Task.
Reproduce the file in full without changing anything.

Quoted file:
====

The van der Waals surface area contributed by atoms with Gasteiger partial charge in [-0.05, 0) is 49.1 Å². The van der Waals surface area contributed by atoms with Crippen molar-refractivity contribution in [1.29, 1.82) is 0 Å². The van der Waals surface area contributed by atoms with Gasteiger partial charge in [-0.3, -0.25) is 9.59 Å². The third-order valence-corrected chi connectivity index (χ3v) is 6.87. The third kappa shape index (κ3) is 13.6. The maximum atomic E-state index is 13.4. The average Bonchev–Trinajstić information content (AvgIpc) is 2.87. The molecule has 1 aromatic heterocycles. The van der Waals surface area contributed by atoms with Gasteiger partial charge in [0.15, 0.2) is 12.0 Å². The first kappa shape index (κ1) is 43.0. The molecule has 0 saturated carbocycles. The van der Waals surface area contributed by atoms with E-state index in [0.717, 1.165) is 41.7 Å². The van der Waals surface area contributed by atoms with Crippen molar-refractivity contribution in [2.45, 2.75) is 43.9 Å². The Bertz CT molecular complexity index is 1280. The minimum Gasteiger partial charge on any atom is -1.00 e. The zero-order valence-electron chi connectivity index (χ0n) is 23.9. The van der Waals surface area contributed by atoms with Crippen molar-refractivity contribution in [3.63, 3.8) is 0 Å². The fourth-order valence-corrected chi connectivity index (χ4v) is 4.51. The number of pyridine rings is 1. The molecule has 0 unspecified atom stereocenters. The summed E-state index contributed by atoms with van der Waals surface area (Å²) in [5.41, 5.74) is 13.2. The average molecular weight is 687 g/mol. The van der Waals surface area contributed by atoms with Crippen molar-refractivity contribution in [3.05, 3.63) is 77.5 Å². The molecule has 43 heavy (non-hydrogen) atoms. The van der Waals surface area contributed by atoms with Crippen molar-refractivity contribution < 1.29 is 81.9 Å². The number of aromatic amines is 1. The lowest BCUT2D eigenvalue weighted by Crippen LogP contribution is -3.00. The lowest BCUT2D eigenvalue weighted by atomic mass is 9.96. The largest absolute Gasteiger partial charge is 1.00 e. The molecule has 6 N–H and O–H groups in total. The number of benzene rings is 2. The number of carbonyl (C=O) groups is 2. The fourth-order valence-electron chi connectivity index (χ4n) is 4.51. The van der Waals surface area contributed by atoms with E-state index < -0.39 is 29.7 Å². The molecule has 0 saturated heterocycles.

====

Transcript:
The van der Waals surface area contributed by atoms with Gasteiger partial charge in [-0.05, 0) is 49.1 Å². The van der Waals surface area contributed by atoms with Crippen molar-refractivity contribution in [1.29, 1.82) is 0 Å². The van der Waals surface area contributed by atoms with Gasteiger partial charge in [-0.3, -0.25) is 9.59 Å². The third-order valence-corrected chi connectivity index (χ3v) is 6.87. The third kappa shape index (κ3) is 13.6. The maximum atomic E-state index is 13.4. The average Bonchev–Trinajstić information content (AvgIpc) is 2.87. The molecule has 1 aromatic heterocycles. The van der Waals surface area contributed by atoms with Gasteiger partial charge in [0.15, 0.2) is 12.0 Å². The first kappa shape index (κ1) is 43.0. The molecule has 0 saturated carbocycles. The van der Waals surface area contributed by atoms with E-state index in [0.717, 1.165) is 41.7 Å². The van der Waals surface area contributed by atoms with Crippen molar-refractivity contribution in [2.45, 2.75) is 43.9 Å². The Bertz CT molecular complexity index is 1280. The minimum Gasteiger partial charge on any atom is -1.00 e. The zero-order valence-electron chi connectivity index (χ0n) is 23.9. The van der Waals surface area contributed by atoms with Crippen molar-refractivity contribution in [3.63, 3.8) is 0 Å². The fourth-order valence-corrected chi connectivity index (χ4v) is 4.51. The number of pyridine rings is 1. The molecule has 0 unspecified atom stereocenters. The summed E-state index contributed by atoms with van der Waals surface area (Å²) in [5.41, 5.74) is 13.2. The average molecular weight is 687 g/mol. The van der Waals surface area contributed by atoms with Crippen molar-refractivity contribution in [3.05, 3.63) is 77.5 Å². The molecule has 43 heavy (non-hydrogen) atoms. The van der Waals surface area contributed by atoms with Crippen molar-refractivity contribution < 1.29 is 81.9 Å². The number of aromatic amines is 1. The lowest BCUT2D eigenvalue weighted by Crippen LogP contribution is -3.00. The lowest BCUT2D eigenvalue weighted by atomic mass is 9.96. The largest absolute Gasteiger partial charge is 1.00 e. The molecule has 6 N–H and O–H groups in total. The number of benzene rings is 2. The number of carbonyl (C=O) groups is 2. The fourth-order valence-electron chi connectivity index (χ4n) is 4.51. The van der Waals surface area contributed by atoms with E-state index < -0.39 is 29.7 Å². The molecule has 0 saturated heterocycles.